“Knowing the way Patrick rides given his body language, I knew he had a bit in the tank. I thought Rathvinden would win it a bit easier than he did but Ms Parfois was very tough in second despite not jumping the second-last great, so that was an excellent performance from that mare.”

With a Mullins treble and British-trained winners from four different stables, including Mick Channon’s Flat-orientated West Ilsley yard, the competition between Britain and Ireland was predictably fierce, but on the breeding front it was very much France’s day, with no fewer than four winners having taken their first steps on French soil.

Footpad’s Arkle victory was a breakthrough first success at the Cheltenham Festival for the 2009 G1 Lockinge S. winner Creachadoir (Ire) (King’s Best), the Frank Dunne-bred half-brother to treble Arc runner-up Youmzain (Ire) (Sinndar {Ire}). The siblings both ended up at stud in France—Youmzain at Haras du Quesnay, while Creachadoir started his career at Haras du Logis before moving to Haras de Lonray in 2015.

Footpad, a grandson of G2 Prix de Malleret winner and Oaks third Animatrice (Alleged), hails from a classy family nurtured by the Wertheimers, but it is one which is having an increasing influence in top-class jumping contests.

Animatrice is herself a half-sister to Poliglote (GB), now living out his retirement at Haras d’Etreham, where he served an honourable tenure as the best dual-purpose sire in France in his day, with Arc winner Solemia (GB) and Cheltenham Festival hero Don Poli (Ire) his best horses in respective disciplines. Politologue (Fr) could yet add to his sire’s fine record in today’s G1 Betway Queen Mother Champion Chase.

Animatrice’s daughter Willamina (Fr) (Sadler’s Wells) could manage just one minor victory in the provinces when trained by Criquette Head-Maarek for the Wertheimer brothers but she is now a broodmare of note as the dam of five-time Grade 1 winner Footpad, as well as four other multiple winners on the Flat and over jumps.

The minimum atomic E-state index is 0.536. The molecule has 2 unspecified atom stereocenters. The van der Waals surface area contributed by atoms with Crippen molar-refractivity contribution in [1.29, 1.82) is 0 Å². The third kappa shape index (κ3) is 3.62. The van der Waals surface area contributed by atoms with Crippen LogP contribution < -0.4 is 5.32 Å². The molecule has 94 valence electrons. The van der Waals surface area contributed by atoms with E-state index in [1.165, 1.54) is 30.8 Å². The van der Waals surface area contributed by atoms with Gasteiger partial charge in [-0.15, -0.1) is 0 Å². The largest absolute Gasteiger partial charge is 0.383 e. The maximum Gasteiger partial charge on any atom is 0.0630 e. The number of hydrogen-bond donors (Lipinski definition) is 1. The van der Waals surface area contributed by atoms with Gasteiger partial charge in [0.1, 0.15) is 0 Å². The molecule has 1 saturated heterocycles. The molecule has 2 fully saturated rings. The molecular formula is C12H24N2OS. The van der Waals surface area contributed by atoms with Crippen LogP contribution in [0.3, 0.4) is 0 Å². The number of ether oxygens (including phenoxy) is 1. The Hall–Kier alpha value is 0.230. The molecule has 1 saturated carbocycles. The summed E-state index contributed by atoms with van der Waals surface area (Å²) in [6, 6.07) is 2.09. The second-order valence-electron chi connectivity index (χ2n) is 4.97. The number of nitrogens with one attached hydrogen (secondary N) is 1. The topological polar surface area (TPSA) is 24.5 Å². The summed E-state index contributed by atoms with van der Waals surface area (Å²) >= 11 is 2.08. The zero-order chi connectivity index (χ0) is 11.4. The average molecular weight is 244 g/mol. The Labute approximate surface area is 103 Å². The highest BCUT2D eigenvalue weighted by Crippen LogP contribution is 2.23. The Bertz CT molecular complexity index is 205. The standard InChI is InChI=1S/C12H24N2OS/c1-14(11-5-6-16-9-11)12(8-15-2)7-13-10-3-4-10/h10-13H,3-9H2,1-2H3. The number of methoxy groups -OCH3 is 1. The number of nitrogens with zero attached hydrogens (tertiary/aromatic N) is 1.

Trainer Robert Collet bought Willamina as an 8-year-old from the Wertheimer draft at Arqana’s December Sale for €145,000, presumably on behalf of his daughters Louise and Camille, who are listed as the co-breeders of Footpad.

Whether it’s Cheltenham or Longchamp, there’s no getting away from Sadler’s Wells and Willamina’s 2011 mating with Creachadoir follows a similar pattern to that which produced last season’s Arc heroine Enable (GB) (Nathaniel {Ire}), who, like Footpad, is inbred 3×2 to Sadler’s Wells.

Willamina’s full-brother Saddler Maker (Ire) had a similarly undistinguished racing career but he too has made his presence felt on the National Hunt scene. Starting his second career in relative obscurity, his small books of mares, sadly curtailed when he died in 2016 at Haras de Cercy, have resulted in a wealth of talent in the jumps ranks. Saddler Maker’s best performers include Bristol De Mai (Fr), Apple’s Jade, who narrowly failed to defend her OLBG Mares’ Hurdle crown on Tuesday, and her full-sister Apple’s Shakira (Fr), who is favourite for Friday’s G1 JCB Triumph Hurdle.